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GOP Proposes AHCA Provisions As Congressional Break Begins

Though an interesting month of activity for healthcare reform, we have no consensus as we embark on a two-week break where Congressional members will be in their home states.

Since the infamous Friday, March 24—when House leadership prevented the American Health Care Act (AHCA) from a House vote—Vice President Mike Pence and others have been looking for the magic ingredients to create a healthcare reform bill that is palatable to everyone.

One of the biggest hurdles is creating buy-in from the Freedom Caucus, a conservative faction of the Republican Party, whose backing is necessary to achieve enough Republican votes to pass a bill through the House. In an effort to move things forward, Vice President Pence continues to meet with the Freedom Caucus and is making offers to include certain provisions in the AHCA.

In an interview on April 6, Representative Mike Meadows, chairman of the Freedom Caucus, said that if all the provisions make their way into the AHCA, “the majority, if not all, of the Freedom Caucus will vote for this bill.” He was quick to say they want to continue the protection on pre-existing conditions and making sure healthcare remains affordable with the primary objective being lower insurance premiums. The other items they are looking for include state waivers that exempt the requesting state from certain provisions of the Affordable Care Act (ACA).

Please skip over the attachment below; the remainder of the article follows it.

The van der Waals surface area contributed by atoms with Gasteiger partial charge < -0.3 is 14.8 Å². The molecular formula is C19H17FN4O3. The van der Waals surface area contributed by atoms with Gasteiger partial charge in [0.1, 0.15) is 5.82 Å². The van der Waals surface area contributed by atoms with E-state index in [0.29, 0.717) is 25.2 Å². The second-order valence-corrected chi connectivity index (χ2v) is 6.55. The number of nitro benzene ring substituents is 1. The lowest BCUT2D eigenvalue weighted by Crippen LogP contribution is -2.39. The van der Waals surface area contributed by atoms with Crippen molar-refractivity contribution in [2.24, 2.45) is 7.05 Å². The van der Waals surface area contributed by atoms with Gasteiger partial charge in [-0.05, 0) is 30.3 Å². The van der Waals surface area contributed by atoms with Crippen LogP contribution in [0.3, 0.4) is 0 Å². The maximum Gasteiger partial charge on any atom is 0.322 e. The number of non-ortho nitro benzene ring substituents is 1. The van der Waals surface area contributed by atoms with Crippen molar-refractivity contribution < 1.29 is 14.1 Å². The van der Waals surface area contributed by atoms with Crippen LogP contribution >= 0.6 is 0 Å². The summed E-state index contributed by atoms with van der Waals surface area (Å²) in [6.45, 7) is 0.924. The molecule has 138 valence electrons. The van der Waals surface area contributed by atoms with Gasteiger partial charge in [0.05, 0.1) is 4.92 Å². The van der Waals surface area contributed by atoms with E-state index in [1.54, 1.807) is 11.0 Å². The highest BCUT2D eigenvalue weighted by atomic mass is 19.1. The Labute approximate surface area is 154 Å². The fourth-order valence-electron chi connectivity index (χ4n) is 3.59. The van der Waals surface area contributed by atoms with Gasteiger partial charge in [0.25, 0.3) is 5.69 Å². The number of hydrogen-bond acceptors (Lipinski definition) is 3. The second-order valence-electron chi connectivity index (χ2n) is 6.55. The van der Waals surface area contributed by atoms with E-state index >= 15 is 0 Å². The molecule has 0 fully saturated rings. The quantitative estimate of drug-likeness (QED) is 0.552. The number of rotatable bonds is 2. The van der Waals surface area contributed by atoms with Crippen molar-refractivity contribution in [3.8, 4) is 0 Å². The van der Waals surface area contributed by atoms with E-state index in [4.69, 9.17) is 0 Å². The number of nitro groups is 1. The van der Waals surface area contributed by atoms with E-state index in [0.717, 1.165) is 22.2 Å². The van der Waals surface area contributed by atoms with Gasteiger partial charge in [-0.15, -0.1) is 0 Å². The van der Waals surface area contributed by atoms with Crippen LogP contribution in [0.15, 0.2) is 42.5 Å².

The waivers could allow States to:

  • Remove the requirement that all plans in the individual and small group markets include the ten essential health benefits
  • Modify community rating rules, with the exception of gender (the ACA mandates that all plans in the individual and small group markets be rated only family coverage tier and number of family members, and geographic area and prohibits rating based on gender or health conditions)
  • Eliminating guarantee issue, the provision that guarantees that all individuals and small groups applying for coverage get coverage

These waivers are contingent upon the addition of a new “Federal Invisible Risk Sharing Program” that prevents healthcare premiums from rising. This type of risk pool allows individuals to purchase the same coverage as others at comparable costs but helps provide insurance carriers with additional dollars to help offset the costs of the sickest individuals.

As Congressional members head home for the recess let’s hope that absence makes the heart grow fonder. We hope they return with new positivity and drive to enrich the healthcare system for all.

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